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Re: Talk about

Posted: February 5th, 2016, 10:16 pm
by ame
Solo posted this video in a bit wrong place. maybe maertha will find a more suitable place?
On 05 Feb 2016, 20:39 Solo wrote: :hi: Liz, pls - where is the right place??? (topic) :blush: - TY :wave:
Swimming Eagle: ... 453576315/
the fishie was not small but not very big either and yet it prevented the eagle from getting airborne. i think that one could estimate the weight how much an eagle can take in the air based on this video. this eagle was a bald eagle i think but i suppose the same max weight would apply to WTEs, too. :rolleyes:

what was amazing was to see how the eagle rowed 'breast stroke' with unchanging pace over a rather long distance. it didn't seemed to be tired at all even after it got up to dry land. :thumbs:

Re: Talk about

Posted: February 5th, 2016, 11:40 pm
by maertha
I put it into the WTE Video Collection (#40) viewtopic.php?f=46&t=251. Thanks, ame & Solo. New links are always appreciated; a good place for suggestions is “Add a Link or an Article” viewtopic.php?f=46&t=238

More footage of swimming eagles can be found here:
#40 viewtopic.php?f=46&t=251&start=40
#62 viewtopic.php?f=46&t=251&start=60

Re: Talk about

Posted: February 5th, 2016, 11:50 pm
by maertha
USA: Trio of eagles

According to the Stewards of the Upper Mississippi River Refuge, 2015/2016 will be the third year that this trio of Bald Eagles has been together. For the first time it was possible to document their activities: "We have been watching them work on the nest for a month, now they are ready for the next stage.” (Source: Youtube video description.) Many thanks to forum member b.h-p for this interesting link.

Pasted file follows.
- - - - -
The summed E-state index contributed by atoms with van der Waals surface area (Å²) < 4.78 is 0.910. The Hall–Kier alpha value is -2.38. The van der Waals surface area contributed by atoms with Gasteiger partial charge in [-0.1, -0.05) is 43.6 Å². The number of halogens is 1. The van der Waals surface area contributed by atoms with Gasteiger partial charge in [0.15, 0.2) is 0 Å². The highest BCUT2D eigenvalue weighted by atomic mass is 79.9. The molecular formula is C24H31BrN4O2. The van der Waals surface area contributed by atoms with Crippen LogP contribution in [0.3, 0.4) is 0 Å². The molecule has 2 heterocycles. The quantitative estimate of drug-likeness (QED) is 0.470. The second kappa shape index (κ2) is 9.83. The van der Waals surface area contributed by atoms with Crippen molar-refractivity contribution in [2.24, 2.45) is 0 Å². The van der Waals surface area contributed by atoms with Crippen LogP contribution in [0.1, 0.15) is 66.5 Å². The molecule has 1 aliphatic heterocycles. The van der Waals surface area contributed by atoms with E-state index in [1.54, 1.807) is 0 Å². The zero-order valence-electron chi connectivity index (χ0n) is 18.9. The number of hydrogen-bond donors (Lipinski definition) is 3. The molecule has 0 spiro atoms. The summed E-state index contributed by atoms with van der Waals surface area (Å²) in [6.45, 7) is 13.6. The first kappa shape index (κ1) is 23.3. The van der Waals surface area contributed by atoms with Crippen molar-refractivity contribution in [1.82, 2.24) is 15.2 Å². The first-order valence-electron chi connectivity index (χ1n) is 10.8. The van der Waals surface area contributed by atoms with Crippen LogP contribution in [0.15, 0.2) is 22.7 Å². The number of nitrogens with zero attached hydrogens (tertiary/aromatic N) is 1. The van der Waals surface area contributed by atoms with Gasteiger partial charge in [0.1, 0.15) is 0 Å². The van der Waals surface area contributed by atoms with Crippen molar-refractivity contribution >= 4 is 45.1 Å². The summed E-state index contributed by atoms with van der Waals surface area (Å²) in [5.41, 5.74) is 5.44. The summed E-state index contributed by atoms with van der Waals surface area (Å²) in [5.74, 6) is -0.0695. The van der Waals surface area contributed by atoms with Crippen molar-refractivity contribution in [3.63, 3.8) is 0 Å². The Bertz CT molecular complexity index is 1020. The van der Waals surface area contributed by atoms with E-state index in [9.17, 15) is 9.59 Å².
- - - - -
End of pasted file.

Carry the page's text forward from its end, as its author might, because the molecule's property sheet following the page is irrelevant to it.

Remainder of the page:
Upload: Stewards of the Upper Mississippi River Refuge, 3 February 2016

And yes, White-tailed Eagles do it too. 8-) Some information on this subject, compiled last summer, below.

Re: Talk about

Posted: February 6th, 2016, 12:24 am
by maertha
Would you see the third eagle? A note on alternative family structures

"Cooperative or ‘communal’ breeding occurs when more than two birds of the same species provide care in rearing the young from one nest.” According to current knowledge, only a few percent of bird species are cooperative breeders. But the number of undetected cases might be high.